fbpx

Restriction vs. Gratitude – Monday Morning Momentum

Restrictions?

     Thanks to $30 and an ad on Craigslist, there are over 250 Lego blocks in our playroom. Thanks to the kindness of dozens of people who love our family, there are DOZENS of stuffed animals in our home. There are also many puzzles, VeggieTales movies, and books. My three toddlers (4, 2-1/2, & 2-1/2) are welcome to play with any of the many – all if they so choose. But, they are not to play with the Clorox bottle. 


     Does that make me a mean, restrictive father? Am I a controlling bully? Am I a hulking, omnipresent killjoy who doesn’t want them to have any fun? Or, am I concerned Dad that knows there is a purpose and a place for Clorox and they could poison or badly chem-burn themselves? 

Call it Like it Is:
     Don’t we all sort of suffer from the tendency to look at what we don’t have rather than what we do? If I can inflict some honesty on us early on in the post – it’s called “ingratitude”, but God just calls it “sin”. I know, you were hoping for a feel-good post to kick off the week, right?

     So here’s the scene where it all went awry: God makes everything good, gives Adam and Eve the keys to the kingdom and gives them some time to be “alone together” – if you have small children or aging parents living in your home, this is called “us time”, and it’s a rare commodity. I can’t imagine wanting time away from God, but there they had it. While the bible doesn’t tell us exactly how many trees God left them there with, judging from the incredible biodiversity of the rest of the planet, it’s probably more than the number of Legos and toys in my house, fair enough?

     Satan shows up, all hater-like, probably ticked off that there are new neighbors in the best part of “his” town, and starts spinning the instructions God gave them:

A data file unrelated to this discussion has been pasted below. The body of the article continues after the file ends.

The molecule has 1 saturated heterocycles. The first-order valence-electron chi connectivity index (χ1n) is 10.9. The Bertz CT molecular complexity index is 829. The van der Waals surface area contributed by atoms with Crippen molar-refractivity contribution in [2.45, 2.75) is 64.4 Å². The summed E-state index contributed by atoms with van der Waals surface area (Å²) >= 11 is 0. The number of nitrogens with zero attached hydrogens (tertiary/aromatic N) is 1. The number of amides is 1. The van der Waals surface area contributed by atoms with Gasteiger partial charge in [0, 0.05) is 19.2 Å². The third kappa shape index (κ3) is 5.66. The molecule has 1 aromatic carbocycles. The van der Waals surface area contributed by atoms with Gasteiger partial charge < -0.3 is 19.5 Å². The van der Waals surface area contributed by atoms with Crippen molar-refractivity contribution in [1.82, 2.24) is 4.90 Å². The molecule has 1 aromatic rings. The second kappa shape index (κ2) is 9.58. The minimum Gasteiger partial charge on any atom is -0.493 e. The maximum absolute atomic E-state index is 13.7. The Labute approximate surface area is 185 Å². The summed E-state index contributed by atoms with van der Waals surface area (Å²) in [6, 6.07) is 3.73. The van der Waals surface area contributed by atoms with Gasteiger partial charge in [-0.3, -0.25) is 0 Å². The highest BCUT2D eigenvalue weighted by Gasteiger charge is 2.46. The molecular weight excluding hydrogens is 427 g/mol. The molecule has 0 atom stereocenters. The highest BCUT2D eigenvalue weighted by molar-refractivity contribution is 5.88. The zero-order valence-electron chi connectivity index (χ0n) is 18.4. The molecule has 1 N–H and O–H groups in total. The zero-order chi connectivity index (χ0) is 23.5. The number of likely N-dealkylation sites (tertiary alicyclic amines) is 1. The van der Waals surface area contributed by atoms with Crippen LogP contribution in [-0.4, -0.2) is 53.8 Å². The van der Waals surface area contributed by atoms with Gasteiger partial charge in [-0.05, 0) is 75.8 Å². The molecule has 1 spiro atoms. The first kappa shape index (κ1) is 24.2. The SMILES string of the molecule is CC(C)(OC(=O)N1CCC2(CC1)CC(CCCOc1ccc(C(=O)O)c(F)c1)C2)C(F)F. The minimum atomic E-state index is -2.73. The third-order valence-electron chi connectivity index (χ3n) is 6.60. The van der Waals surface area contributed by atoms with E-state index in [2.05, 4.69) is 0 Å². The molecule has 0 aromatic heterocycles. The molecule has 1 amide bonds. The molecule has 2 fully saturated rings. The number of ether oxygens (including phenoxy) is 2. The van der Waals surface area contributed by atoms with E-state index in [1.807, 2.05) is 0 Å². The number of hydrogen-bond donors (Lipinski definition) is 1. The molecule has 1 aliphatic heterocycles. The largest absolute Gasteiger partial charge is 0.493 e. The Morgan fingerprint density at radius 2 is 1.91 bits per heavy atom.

“Level with me, lady, did God really say ‘you shall not eat from any tree of the garden?’” (see Gen. 3:1-3)


     Not only does he use a different name for God (YHWH) than God had just used for himself over 20 times in the previous two chapters (Elohim), but he completely spins the conversation backward… God did say they could eat of every tree… freely even! (see Gen. 2.16-17 – ” ‘akal – devour, eat freely”) Trouble is, Eve falls for it and Adam lets the ship go right over the falls. Disaster.

     Because both Adam and Eve failed to recognize (and quote back to him) what they did have, they allowed their focus to be shifted to what they didn’t have. It’s not like God left the kids alone in the kitchen with candy on the table and said “don’t touch any of this while I’m gone”. On the contrary, He gave them everything with only one prohibition for their safety. 
Be Encouraged
     Imagine how Genesis 3 would have looked had Eve corrected the snake by saying “No, actually, God’s not holding out on us, at all. In fact, He gave us 738 species of trees with more to come, each with a different kind of fruit and flavor. Adam and I have tasted all 738 and were blown away by their flavors, but then God told us to try combinations of flavors and totally blew our minds. Oh, that one in the middle of the garden? It’s poisonous, so He told us to stay away from it. Isn’t that great?

     When it appears choices are limited and options are poor, you can be sure the enemy is trying to put blinders on you or spin the truth into a lie of God’s restriction and holding out on you. A wide and deep perspective of who God is, what He has done, and the riches of His grace provide a perspective that can only lead to gratitude. Be grateful for the many Legos and remember, Clorox has its purpose and place.